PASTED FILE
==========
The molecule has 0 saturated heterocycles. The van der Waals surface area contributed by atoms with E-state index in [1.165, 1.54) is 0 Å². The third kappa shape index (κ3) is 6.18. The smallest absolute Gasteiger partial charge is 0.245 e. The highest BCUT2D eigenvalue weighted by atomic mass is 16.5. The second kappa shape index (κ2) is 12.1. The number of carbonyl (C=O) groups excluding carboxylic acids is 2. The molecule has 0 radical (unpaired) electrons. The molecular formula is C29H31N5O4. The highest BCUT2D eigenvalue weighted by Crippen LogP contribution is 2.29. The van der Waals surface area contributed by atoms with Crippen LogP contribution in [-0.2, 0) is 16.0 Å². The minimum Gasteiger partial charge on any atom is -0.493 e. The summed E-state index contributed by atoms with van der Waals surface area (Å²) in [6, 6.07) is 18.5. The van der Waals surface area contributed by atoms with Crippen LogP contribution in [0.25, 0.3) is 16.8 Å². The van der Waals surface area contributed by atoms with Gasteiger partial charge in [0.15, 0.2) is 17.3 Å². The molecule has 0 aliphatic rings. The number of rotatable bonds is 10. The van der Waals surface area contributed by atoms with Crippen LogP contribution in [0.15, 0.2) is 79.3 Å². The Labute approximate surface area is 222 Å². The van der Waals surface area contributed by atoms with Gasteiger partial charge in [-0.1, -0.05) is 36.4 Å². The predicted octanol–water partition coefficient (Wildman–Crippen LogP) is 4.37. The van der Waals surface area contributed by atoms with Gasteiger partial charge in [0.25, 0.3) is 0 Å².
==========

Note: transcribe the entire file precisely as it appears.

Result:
The molecule has 0 saturated heterocycles. The van der Waals surface area contributed by atoms with E-state index in [1.165, 1.54) is 0 Å². The third kappa shape index (κ3) is 6.18. The smallest absolute Gasteiger partial charge is 0.245 e. The highest BCUT2D eigenvalue weighted by atomic mass is 16.5. The second kappa shape index (κ2) is 12.1. The number of carbonyl (C=O) groups excluding carboxylic acids is 2. The molecule has 0 radical (unpaired) electrons. The molecular formula is C29H31N5O4. The highest BCUT2D eigenvalue weighted by Crippen LogP contribution is 2.29. The van der Waals surface area contributed by atoms with Crippen LogP contribution in [-0.2, 0) is 16.0 Å². The minimum Gasteiger partial charge on any atom is -0.493 e. The summed E-state index contributed by atoms with van der Waals surface area (Å²) in [6, 6.07) is 18.5. The van der Waals surface area contributed by atoms with Crippen LogP contribution in [0.25, 0.3) is 16.8 Å². The van der Waals surface area contributed by atoms with Gasteiger partial charge in [0.15, 0.2) is 17.3 Å². The molecule has 0 aliphatic rings. The number of rotatable bonds is 10. The van der Waals surface area contributed by atoms with Crippen LogP contribution in [0.15, 0.2) is 79.3 Å². The Labute approximate surface area is 222 Å². The van der Waals surface area contributed by atoms with Gasteiger partial charge in [-0.1, -0.05) is 36.4 Å². The predicted octanol–water partition coefficient (Wildman–Crippen LogP) is 4.37. The van der Waals surface area contributed by atoms with Gasteiger partial charge in [0.25, 0.3) is 0 Å².